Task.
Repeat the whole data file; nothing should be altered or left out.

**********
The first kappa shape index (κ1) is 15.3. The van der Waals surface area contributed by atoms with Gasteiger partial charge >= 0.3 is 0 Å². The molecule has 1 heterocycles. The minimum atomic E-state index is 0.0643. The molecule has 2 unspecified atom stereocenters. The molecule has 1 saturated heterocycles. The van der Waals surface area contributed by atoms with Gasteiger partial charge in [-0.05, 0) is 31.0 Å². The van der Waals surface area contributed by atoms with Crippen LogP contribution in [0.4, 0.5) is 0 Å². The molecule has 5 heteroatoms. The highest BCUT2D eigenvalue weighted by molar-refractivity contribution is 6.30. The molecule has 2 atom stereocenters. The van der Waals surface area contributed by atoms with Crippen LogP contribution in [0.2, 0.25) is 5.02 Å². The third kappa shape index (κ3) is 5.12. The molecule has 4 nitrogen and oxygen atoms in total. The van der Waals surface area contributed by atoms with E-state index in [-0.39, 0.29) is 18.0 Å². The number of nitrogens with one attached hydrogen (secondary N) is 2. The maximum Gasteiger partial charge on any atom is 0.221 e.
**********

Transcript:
The first kappa shape index (κ1) is 15.3. The van der Waals surface area contributed by atoms with Gasteiger partial charge >= 0.3 is 0 Å². The molecule has 1 heterocycles. The minimum atomic E-state index is 0.0643. The molecule has 2 unspecified atom stereocenters. The molecule has 1 saturated heterocycles. The van der Waals surface area contributed by atoms with Gasteiger partial charge in [-0.05, 0) is 31.0 Å². The van der Waals surface area contributed by atoms with Crippen LogP contribution in [0.4, 0.5) is 0 Å². The molecule has 5 heteroatoms. The highest BCUT2D eigenvalue weighted by molar-refractivity contribution is 6.30. The molecule has 2 atom stereocenters. The van der Waals surface area contributed by atoms with Crippen LogP contribution in [0.2, 0.25) is 5.02 Å². The third kappa shape index (κ3) is 5.12. The molecule has 4 nitrogen and oxygen atoms in total. The van der Waals surface area contributed by atoms with E-state index in [-0.39, 0.29) is 18.0 Å². The number of nitrogens with one attached hydrogen (secondary N) is 2. The maximum Gasteiger partial charge on any atom is 0.221 e.